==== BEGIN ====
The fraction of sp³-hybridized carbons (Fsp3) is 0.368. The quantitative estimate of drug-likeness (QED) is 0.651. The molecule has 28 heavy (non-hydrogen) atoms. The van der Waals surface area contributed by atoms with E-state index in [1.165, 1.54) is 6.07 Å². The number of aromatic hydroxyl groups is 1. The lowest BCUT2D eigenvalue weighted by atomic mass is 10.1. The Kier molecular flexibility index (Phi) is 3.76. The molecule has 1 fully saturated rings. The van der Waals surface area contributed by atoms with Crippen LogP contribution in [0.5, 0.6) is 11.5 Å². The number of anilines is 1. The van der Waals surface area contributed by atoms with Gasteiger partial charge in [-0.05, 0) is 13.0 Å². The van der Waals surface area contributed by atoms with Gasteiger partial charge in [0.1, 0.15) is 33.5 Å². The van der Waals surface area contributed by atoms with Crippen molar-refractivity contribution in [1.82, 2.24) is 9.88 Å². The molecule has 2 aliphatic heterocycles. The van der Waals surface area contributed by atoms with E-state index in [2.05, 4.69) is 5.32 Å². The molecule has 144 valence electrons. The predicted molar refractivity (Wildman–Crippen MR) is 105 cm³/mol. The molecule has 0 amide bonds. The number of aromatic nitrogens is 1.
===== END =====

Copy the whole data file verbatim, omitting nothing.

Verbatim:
The fraction of sp³-hybridized carbons (Fsp3) is 0.368. The quantitative estimate of drug-likeness (QED) is 0.651. The molecule has 28 heavy (non-hydrogen) atoms. The van der Waals surface area contributed by atoms with E-state index in [1.165, 1.54) is 6.07 Å². The number of aromatic hydroxyl groups is 1. The lowest BCUT2D eigenvalue weighted by atomic mass is 10.1. The Kier molecular flexibility index (Phi) is 3.76. The molecule has 1 fully saturated rings. The van der Waals surface area contributed by atoms with Crippen LogP contribution in [0.5, 0.6) is 11.5 Å². The number of anilines is 1. The van der Waals surface area contributed by atoms with Gasteiger partial charge in [-0.05, 0) is 13.0 Å². The van der Waals surface area contributed by atoms with Gasteiger partial charge in [0.1, 0.15) is 33.5 Å². The van der Waals surface area contributed by atoms with Crippen molar-refractivity contribution in [1.82, 2.24) is 9.88 Å². The molecule has 2 aliphatic heterocycles. The van der Waals surface area contributed by atoms with E-state index in [2.05, 4.69) is 5.32 Å². The molecule has 144 valence electrons. The predicted molar refractivity (Wildman–Crippen MR) is 105 cm³/mol. The molecule has 0 amide bonds. The number of aromatic nitrogens is 1.